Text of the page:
Puma Velocity Nitro 2

Puma's women’s running shoes are all created with a specific last engineered for the female foot and gait – all with a narrower heel, lower in-step and sculpted arch shape. This is the latest iteration of its versatile Velocity Nitro shoe, featuring Puma's Nitro midsole foam which delivers soft cushioning and plenty of bounce. In this new update, more foam has been added to the heel – and to the length and width of the shoe, to deliver an even softer ride.

Up top, you’ve got a mesh upper which is soft and flexible and, beneath, a durable rubber outsole providing good traction on pavements, track and treadmill. At just 206g, it's one of the lightest shoes we've tried and, at £100, it's also one of the most affordable. These are solid all-rounders for everything from steady long runs to tempo runs and races.


Asics Gel-Nimbus 25

The long-running Gel-Nimbus is one of Asics’ bestselling and best-loved shoes, and the 24th iteration scooped our Best in Test Award in 2022. However, none of that stopped Asics going for a full-scale reinvention. Up top, there’s a new, stretchy knit tongue and collar construction for a more adaptive fit, which testers reported feels ‘snug, secure and almost sock-like’.

The midsole uses 20% more foam and has upgraded to the lightweight, energetic FF Blast Plus Eco cushioning, while there’s also new Pure Gel Technology cleverly embedded between the upper and midsole for added shock absorption. This also does a superb job of balancing soft cushioning with energy return on take off, and in the women's model, the midsole density is slightly softer for increased comfort. An ideal shoe for comfortable everyday miles and a great choice for high-mileage runners.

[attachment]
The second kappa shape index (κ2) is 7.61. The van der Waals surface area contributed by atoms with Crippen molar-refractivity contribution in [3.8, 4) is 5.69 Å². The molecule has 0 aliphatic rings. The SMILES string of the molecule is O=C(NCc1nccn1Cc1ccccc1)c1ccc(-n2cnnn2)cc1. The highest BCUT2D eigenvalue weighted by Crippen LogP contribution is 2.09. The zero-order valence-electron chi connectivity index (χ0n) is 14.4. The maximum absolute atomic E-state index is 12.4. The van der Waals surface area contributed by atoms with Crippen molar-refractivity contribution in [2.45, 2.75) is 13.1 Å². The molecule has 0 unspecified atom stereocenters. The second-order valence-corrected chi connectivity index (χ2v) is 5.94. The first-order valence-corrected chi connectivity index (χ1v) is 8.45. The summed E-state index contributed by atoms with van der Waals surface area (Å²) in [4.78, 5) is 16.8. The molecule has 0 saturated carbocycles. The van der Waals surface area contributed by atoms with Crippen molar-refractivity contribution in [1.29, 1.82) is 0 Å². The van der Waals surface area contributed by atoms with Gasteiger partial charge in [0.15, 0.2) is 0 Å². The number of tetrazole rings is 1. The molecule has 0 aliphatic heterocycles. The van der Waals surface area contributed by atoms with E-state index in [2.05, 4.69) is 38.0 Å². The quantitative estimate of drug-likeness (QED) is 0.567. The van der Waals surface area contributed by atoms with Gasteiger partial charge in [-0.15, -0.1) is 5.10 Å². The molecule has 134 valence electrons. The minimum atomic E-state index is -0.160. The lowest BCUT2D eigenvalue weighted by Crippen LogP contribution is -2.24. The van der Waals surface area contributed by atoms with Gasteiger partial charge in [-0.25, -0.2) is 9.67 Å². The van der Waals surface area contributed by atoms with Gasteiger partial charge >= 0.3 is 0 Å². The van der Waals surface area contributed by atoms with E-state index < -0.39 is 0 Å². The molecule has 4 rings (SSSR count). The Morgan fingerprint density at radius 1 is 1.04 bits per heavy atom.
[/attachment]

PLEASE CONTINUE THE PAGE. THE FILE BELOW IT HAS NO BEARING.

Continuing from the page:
Adidas Ultraboost Light for women

We're big fans of the Ultraboost Light. The bouncy Boost midsole delivers a wonderfully soft, cushioned ride – ideal for long mileage – and the Primeknit+ upper provides a supportive, sock-like fit. The best bit, though, is the structured support you get from the heel counter, which in this female-first version, is narrower and comes higher up the achilles tendon, providing a tighter fit and a feeling of the shoe hugging the tendon.

The 10th-anniversary upgrade, Ultraboost Light, is 30% lighter than the original Boost, but with similar chemistry to the original. This model might not be featherweight compared with today’s shoes, but it’s lighter and easier to steer on long runs.

Although these are a neutral shoe, the holes in the midfoot area have been closed to prevent the Boost midsole from stretching in the midfoot area, and this helps to prevent overpronation. While they won't suit heavy over-pronators they will help to provide a little gait control as you start to tire towards the end of a run.


Asics MetaSpeed Sky+